Obviously taking estrogen replacement will increase your estrogen levels relative to your progesterone levels. That is why if you still have a uterus you need to take some form of a progestin (progesterone) to prevent your endometrium from being overstimulated when taking estrogen.

Another hormonal medication that can cause an abnormal thickening of the endometrium is Tamoxifen. Tamoxifen is a drug that is called a selective estrogen receptor modulator or SERM. SERMs are drugs that affect the estrogen-sensitive parts of your body in different ways.

Tamoxifen is often used in the treatment of hormone-sensitive breast cancers because it opposes the effects of estrogen in the breast tissue. However, Tamoxifen stimulates the estrogen receptors in the lining of the uterus so it acts like an estrogen and can cause endometrial hyperplasia.

If you are using hormone replacement therapy or Tamoxifen and you develop abnormal uterine bleeding, it is very important that you see your healthcare provider and be evaluated.

Estrogen-Producing Ovarian Tumors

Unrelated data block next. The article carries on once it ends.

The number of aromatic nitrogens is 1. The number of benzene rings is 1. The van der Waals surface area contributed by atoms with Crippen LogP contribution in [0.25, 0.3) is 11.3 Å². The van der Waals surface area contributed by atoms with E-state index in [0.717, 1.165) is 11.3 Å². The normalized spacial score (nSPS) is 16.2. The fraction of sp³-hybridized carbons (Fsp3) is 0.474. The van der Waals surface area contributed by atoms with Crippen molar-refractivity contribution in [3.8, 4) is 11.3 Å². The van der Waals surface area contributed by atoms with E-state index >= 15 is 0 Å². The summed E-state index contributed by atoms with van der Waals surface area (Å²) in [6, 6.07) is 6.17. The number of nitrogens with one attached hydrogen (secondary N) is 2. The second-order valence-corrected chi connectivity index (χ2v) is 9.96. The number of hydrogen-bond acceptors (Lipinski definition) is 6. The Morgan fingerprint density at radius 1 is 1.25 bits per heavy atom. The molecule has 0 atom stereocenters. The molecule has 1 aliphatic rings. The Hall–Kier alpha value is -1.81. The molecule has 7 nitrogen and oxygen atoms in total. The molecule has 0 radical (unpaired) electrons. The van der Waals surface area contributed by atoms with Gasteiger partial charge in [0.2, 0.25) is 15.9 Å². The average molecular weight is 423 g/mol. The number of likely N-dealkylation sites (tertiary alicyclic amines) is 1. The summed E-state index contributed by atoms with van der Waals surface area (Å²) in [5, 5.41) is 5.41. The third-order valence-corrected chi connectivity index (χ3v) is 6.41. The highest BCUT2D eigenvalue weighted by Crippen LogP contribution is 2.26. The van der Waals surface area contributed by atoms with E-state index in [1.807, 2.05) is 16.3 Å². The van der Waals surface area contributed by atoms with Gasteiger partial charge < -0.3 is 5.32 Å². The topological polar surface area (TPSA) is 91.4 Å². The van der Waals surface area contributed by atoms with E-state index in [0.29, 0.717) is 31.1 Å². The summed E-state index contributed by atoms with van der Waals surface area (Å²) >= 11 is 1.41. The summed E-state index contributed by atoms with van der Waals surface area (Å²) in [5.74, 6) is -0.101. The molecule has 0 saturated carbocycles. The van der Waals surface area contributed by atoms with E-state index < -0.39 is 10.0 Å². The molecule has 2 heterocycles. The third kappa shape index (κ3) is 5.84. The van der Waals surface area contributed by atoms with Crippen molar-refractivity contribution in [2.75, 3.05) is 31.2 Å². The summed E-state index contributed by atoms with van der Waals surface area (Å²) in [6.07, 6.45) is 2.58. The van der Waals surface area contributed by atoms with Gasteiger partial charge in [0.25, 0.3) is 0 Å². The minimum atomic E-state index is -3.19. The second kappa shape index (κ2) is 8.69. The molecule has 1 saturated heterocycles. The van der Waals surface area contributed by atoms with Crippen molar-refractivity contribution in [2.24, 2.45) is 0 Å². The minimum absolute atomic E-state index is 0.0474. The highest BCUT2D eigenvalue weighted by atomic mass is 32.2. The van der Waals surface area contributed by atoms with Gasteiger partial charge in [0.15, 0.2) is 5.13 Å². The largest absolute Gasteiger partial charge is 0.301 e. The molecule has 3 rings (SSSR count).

Hormone-producing tumors are not a very common cause of endometrial hyperplasia. However, there are certain (usually benign) ovarian tumors that produce excess estrogen. 


When you see your healthcare provider for abnormal uterine bleeding it is likely that you will undergo a biopsy of the lining of your uterus. Your healthcare provider may recommend either an office endometrial biopsy or a minor surgical procedure called a hysteroscopy with a curettage or sampling of the endometrium.

Endometrial Biopsy

This is a very common office-based gynecologic procedure. In general, it is very well tolerated. Anticipation and anxiety of having the procedure are often much worse than the actual biopsy.